I think his ideas are not more accepted precisely because he was right. If patriotism is the last refuge of the scoundrel, pragmatism is the first refuge of the scoundrel. Bakunin always shines a critical light on the compromisers and those who insist that we have to settle for less. Now, as I suggested above, sometimes compromise is all you can do, and a little may be better than nothing, but Bakunin’s insistence that we must always strive for more, even when we compromise, is a stinging rebuke to those who say, “this far, but no further.”

Q. There are lots of distortions and misrepresentations attached to Bakunin. What do you think are the worse?

As you suggest, this would be a long list. Among the worst – the belief that he believed in terror for the sake of terror. His arguments about violence were much more sophisticated and complicated than that, but they have been reduced to absurd notions by his critics and sometimes by his supporters. His arguments about bandits as a revolutionary force have often been misinterpreted – the social bandits of Russia that he talked about were very different from, say, motorcycle gangs or criminal gangs. Not every outlaw is an anarchist – some more closely resemble fascists, whatever understanding we have for the fact that social forces created them. Bakunin’s anti-Semitism has been greatly misunderstood. At virtually every talk I’ve given on Bakunin, I’m asked about it. Where it exists, it is repellent, but it takes up about 5 pages of the thousands of pages he wrote, was written in the heat of his battles with Marx, where Bakunin was slandered viciously, and needs to be understood in the context of the 19th century.

Q. Bakunin is well known for his love of secret societies? How central were they in his thought? Do we have any reliable information on how they worked internally?

In my opinion, the secret societies have been greatly exaggerated. In some cases, they didn’t exist beyond Bakunin and a few friends, and so functioned like affinity groups, not revolutionary cells; in other cases, they had good reason for being secret, for open groups were an invitation for arrest and imprisonment. The important point is that as an anarchist, Bakunin did not believe in secret, conspiratorial coups but in open action and propaganda. The idea that he believed the social revolution would be accomplished by small sects is simply wrong.

Q. What is known of the process behind creating the early documents for these groups? Documents like “The Program of the Alliance” are usually published as authored by Bakunin, but where they collective statements that he then finalised?

It varies – some pretty clearly seem to be his own work, while others are clearly more collective statements. He wrote incessantly, and re-wrote incessantly, not to say obsessively, working and re-working the material over time, and he clearly incorporated the ideas of others as he went. He didn’t live in a closet or an ivory tower, and his ideas evolved as he worked with other people.

Q. Can ideas which reflect the economic and political structures of the nineteenth century be drawn upon to find new solutions to new problems?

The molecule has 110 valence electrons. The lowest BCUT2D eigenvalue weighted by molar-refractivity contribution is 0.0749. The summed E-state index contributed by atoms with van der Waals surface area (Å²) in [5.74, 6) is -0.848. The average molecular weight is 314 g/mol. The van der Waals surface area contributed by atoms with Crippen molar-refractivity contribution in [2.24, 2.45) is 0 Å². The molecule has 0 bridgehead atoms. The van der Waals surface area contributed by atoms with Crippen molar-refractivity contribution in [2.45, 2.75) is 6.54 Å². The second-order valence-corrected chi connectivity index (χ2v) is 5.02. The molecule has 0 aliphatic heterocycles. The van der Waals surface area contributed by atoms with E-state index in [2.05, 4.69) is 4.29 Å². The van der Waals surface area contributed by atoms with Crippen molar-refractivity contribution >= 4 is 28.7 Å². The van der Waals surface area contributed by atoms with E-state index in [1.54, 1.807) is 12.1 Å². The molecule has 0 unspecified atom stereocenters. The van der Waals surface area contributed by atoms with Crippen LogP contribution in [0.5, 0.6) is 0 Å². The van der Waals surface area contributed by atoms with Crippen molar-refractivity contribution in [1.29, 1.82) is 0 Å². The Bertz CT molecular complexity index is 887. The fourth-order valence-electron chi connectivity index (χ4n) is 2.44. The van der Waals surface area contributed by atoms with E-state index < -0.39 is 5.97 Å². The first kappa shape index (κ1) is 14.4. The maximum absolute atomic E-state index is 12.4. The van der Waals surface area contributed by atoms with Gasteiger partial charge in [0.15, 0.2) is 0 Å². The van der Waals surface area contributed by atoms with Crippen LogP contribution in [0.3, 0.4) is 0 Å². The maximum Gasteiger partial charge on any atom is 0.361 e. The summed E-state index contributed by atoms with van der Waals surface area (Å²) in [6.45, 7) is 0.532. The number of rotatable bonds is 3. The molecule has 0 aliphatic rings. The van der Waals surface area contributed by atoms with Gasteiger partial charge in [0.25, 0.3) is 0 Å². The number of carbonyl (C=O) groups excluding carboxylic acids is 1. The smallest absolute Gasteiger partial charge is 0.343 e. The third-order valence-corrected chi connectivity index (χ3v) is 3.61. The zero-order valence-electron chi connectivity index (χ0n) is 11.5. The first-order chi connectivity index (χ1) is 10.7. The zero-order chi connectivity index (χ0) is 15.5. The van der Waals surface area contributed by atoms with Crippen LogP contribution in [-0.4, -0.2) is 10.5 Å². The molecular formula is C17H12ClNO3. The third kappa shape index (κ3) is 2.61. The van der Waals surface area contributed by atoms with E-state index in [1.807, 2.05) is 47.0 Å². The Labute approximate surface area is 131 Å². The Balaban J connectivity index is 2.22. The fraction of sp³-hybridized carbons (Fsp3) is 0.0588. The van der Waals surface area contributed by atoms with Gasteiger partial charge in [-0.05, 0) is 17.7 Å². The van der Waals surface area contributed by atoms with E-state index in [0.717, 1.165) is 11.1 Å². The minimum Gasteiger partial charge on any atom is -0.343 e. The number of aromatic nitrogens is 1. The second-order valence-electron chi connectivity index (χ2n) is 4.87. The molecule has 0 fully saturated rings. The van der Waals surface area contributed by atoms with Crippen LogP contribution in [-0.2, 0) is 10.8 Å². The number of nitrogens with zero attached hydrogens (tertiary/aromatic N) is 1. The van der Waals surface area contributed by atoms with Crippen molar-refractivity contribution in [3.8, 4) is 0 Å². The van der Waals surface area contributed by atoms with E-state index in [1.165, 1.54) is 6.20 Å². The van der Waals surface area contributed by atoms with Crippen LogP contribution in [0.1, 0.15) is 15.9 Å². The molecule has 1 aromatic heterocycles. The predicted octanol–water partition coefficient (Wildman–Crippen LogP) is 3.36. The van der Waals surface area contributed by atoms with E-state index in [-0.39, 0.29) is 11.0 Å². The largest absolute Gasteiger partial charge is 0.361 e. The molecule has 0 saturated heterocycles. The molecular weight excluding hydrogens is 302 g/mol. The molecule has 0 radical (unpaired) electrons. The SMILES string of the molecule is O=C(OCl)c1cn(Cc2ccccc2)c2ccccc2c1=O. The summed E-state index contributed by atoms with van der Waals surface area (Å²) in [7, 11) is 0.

I think that if Bakunin were dropped into our society today, he would be impressed with the technological progress but dismayed by the lack of social and political progress. Many of the same problems that existed in his day are still here today, and in many ways, we have declined, not progressed. The tsar’s prisons, for example, were regarded as the worst in Europe, but in many ways, the treatment of prisoners such as Bakunin was better than that found in US prisons today.

Q. What is the relationship of Bakunin to Proudhon’s anarchism?

Bakunin was undoubtedly influenced by Proudhon’s sense of justice and liberty, and by his personality, but intellectually, the influence was rather limited. Bakunin believed that Proudhon had not made the intellectual breakthrough to a materialist understanding of the world. For Bakunin, that understanding that ideas do not exist in some pure form but come out of real, lived experience, opportunity, and constraints was crucial. For good or ill, Bakunin was a sophisticated intellectual, aware of contemporary trends and thought. Proudhon was not, and so was less of an intellectual influence on Bakunin. But anarchism is not just an intellectual position; it is also an ethical one and a moral one. In that sense, Proudhon’s anarchism, what Bakunin thought of as his “instinctual” understanding of anarchism, was important.

Q. How instrumental was Bakunin in creating modern anarchism, given that many French mutualists (like Eugene Varlin) had independently come to similar conclusions?

At one level, of course, we are all anarchists at heart, and so it is not surprising that people move in similar directions. And similar social conditions impel people to act and think in similar ways. Anarchism in particular would seem to be a movement in which it would be a mistake to attribute the creation or founding of a movement to a single person. But I think anarchism is not just living without authority; it is also a political theory, a set – or sets, sometimes in conflict! – of ideas. In tracing the evolution of ideas, historians are often limited to those who left records, either their own written work, works written about them, records of organizations, and the like. That is unfair, but it is the way the past works. So Bakunin’s influence, his “credit” for creating modern anarchism, is in large part due to his prominence as a writer and activist. He was very effective as a writer and famous – infamous, perhaps, as an activist, and a powerful and inspirational thinker. It is unfair to say he created modern anarchism, but he did much to make it intelligible and accessible, and in that sense, deserves some credit.